additional support) or being a very innovative/creative project (used as a good practice example). In addition,
the NA will ensure there is a balanced spread of the sample of projects to be monitored, by selecting
applicant organisations of varying size, type and geographical location.


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ANNEX I: Youth Exchanges - Specific Information for Assessors



1. A Youth Exchange does not include:
   academic study trips

   exchange activities which can be classed as tourism

   festivals

   holiday travel

   sports competitions

   school class exchanges

   language courses

   performance tours

   exchange activities which aim to make financial profit

   statutory meetings of organisations

   political gatherings

   work camps




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Youth Exchanges involving young people with fewer opportunities

Participants taking part in youth exchanges may be disadvantaged geographically, socially,
culturally or financially.

Any youth exchange involving young people with fewer opportunities needs to pay particular
attention to the following:

      Preparation: How will the participants be prepared for the project? Would an Advanced
       Planning Visit be useful?
      Support: The applicant may have considered applying for Exceptional Costs to further
       support members of the groups.
      Risk: Are there any particular risks identified for particular groups (e.g. disabilities).
      Programme of activities: The activity duration should offer all participants valuable
       learning experiences. Learning outcomes such as team work and confidence building must
       be clearly defined.




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Youth Exchanges – The Basics


A Youth Exchange is a project which brings together groups of young people from two or more
eligible countries, providing them with an opportunity to discuss and confront various themes whilst
learning about each other’s countries and cultures.

Youth Exchanges aim to contribute to the personal development of the young people taking part.
Exchanges are open to all young people from the UK, regardless of their background, education or
socio-economic status.

Promoters: A bilateral project has 2 promoters, a trilateral 3 and a multilateral 4 or more. Promoters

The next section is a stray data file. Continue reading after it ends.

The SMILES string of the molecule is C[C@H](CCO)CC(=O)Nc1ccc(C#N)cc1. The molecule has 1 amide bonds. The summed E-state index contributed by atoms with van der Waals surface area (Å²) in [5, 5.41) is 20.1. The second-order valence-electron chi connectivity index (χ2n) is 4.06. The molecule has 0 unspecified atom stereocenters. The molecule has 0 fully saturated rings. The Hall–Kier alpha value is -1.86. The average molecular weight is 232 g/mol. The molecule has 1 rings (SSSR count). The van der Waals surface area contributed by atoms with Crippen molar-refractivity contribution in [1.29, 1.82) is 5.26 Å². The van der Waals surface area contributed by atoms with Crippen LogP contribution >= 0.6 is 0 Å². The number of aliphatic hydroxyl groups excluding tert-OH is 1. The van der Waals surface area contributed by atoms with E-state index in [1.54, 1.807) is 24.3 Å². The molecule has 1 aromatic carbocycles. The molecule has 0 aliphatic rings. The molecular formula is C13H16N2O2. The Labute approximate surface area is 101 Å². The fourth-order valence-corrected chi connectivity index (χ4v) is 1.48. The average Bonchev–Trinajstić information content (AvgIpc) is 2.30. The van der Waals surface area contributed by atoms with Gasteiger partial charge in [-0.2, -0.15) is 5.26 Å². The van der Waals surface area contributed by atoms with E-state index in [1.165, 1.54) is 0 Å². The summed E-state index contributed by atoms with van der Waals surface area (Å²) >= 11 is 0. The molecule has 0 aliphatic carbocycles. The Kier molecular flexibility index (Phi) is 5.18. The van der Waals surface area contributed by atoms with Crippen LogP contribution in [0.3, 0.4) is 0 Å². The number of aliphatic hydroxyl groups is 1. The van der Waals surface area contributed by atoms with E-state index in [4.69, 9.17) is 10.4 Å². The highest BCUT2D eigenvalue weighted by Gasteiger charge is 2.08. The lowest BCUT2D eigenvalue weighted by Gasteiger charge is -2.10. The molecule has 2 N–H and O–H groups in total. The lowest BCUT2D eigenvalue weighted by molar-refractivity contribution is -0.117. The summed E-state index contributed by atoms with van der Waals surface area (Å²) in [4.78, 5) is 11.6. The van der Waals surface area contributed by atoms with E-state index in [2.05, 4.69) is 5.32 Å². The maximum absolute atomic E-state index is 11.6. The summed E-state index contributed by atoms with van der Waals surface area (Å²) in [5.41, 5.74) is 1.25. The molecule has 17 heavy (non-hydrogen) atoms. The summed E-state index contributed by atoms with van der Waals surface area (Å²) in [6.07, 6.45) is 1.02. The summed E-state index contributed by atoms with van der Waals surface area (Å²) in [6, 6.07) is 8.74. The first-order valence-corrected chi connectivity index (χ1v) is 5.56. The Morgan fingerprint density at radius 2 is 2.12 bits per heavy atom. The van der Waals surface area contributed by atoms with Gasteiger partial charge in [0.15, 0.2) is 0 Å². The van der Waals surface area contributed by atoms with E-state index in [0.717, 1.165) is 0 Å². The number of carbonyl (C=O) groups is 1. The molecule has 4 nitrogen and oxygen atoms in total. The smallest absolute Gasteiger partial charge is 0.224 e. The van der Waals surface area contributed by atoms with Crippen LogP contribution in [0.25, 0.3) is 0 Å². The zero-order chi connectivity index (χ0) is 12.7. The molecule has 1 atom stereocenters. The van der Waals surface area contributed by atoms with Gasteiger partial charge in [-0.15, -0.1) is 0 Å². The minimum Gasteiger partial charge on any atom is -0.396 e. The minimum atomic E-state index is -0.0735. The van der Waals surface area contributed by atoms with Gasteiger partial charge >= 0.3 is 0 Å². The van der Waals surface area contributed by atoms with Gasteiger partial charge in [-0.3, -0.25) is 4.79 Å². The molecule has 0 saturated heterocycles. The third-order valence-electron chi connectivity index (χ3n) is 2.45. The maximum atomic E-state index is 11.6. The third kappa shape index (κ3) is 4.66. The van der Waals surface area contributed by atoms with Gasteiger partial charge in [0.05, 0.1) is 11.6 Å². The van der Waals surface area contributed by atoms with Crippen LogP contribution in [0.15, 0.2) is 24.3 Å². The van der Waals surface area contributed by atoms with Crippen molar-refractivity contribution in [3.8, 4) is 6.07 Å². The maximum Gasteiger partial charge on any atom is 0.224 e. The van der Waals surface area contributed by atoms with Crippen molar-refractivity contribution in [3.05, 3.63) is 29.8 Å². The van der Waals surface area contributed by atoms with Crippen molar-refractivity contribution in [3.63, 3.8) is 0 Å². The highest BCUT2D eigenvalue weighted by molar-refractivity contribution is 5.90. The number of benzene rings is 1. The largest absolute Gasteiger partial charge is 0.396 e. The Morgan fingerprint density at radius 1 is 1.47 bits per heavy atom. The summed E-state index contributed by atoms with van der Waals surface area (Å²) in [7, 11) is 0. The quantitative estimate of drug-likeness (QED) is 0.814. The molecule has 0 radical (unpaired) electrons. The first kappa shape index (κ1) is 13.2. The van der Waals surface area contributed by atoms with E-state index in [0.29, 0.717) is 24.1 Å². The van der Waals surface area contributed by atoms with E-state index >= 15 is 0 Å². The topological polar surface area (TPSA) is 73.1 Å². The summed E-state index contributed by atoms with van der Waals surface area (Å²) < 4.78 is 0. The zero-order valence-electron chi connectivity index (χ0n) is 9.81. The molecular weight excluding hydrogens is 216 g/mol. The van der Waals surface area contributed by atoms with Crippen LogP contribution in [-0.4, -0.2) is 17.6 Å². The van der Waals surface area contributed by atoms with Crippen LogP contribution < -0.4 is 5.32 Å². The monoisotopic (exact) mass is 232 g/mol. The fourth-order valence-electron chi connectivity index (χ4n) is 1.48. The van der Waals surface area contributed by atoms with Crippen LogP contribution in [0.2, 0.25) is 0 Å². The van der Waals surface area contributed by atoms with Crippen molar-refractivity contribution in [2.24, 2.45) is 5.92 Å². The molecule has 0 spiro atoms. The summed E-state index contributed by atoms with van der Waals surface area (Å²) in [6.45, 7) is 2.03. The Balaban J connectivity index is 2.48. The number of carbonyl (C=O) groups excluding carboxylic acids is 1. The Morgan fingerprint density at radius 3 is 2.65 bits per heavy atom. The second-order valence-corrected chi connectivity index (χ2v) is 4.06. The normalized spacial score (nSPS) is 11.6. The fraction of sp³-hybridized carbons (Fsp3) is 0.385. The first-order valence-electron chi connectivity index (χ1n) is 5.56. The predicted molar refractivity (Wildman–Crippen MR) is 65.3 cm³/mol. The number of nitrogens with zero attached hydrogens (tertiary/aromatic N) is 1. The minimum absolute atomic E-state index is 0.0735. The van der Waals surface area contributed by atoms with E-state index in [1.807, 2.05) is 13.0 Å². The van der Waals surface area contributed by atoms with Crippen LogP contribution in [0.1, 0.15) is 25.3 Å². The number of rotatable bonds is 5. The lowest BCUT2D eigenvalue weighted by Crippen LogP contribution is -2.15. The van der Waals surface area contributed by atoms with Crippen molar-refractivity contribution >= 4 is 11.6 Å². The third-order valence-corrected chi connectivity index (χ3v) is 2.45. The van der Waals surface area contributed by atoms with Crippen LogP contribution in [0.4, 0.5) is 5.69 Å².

must be from an eligible programme country and can be either a non-profit/non governmental
organisation, local/regional public body or an informal group of young people.

Participants: Young people aged 13-25 who are legally resident in a programme country. The
Youth in Action Programme encourages good quality projects actively involving young people with
fewer opportunities.

Group size: The minimum group size per promoter is 8 for bilaterals, 6 for trilaterals and 4 for
multilaterals. There can be no more than 60 participants in total, not including group leaders.
Groups should be balanced in terms of the number of participants and consideration given to
gender balance.

Duration: 6-21 days, excluding travel.

Group leaders: The UK promoter must nominate two (no more, no less) group leaders (one male
one female) whose task is to oversee the smooth running of the project. For promoters from other
countries there is a minimum of one group leader and maximum of two.


Youth Exchanges – Action specific objectives

Youth Exchanges allow one or more groups of young people to be hosted by a group from another
country in order to participate together in a joint programme of activities. These projects involve the
active participation of young people and are designed to allow them to discover and become aware
of different social and cultural realities, to learn from each other and reinforce their feeling of being
European citizens.




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ANNEX II: YiA Objectives and Priorities

Youth in Action Objectives:
   promote young people’s active citizenship in general and their European citizenship in
    particular
   develop solidarity and promote tolerance among young people, in particular in order to foster
    social cohesion in the European Union
   foster mutual understanding between young people in different countries
   contribute to developing the quality of support systems for youth activities and the capabilities
    of civil society organisations in the youth field
   promote European cooperation in the youth field.


Youth in Action Permanent Priorities:
   European Citizenship
   Participation of Young People
   Cultural Diversity
   Inclusion of young people with fewer opportunities


2011 Annual Priorities:
   European Year of Volunteering
   Youth unemployment
   Inclusive growth
   Global environment challenges and climate change
   Creativity and entrepreneurship
   EU-China Year of Youth (Executive Agency or EACEA projects, for Action 2 and sub-Action
    3.2 only)

For more details please see the 2011 Youth in Action Programme Guide page 6, available for
download at http://www.britishcouncil.org/youthinaction.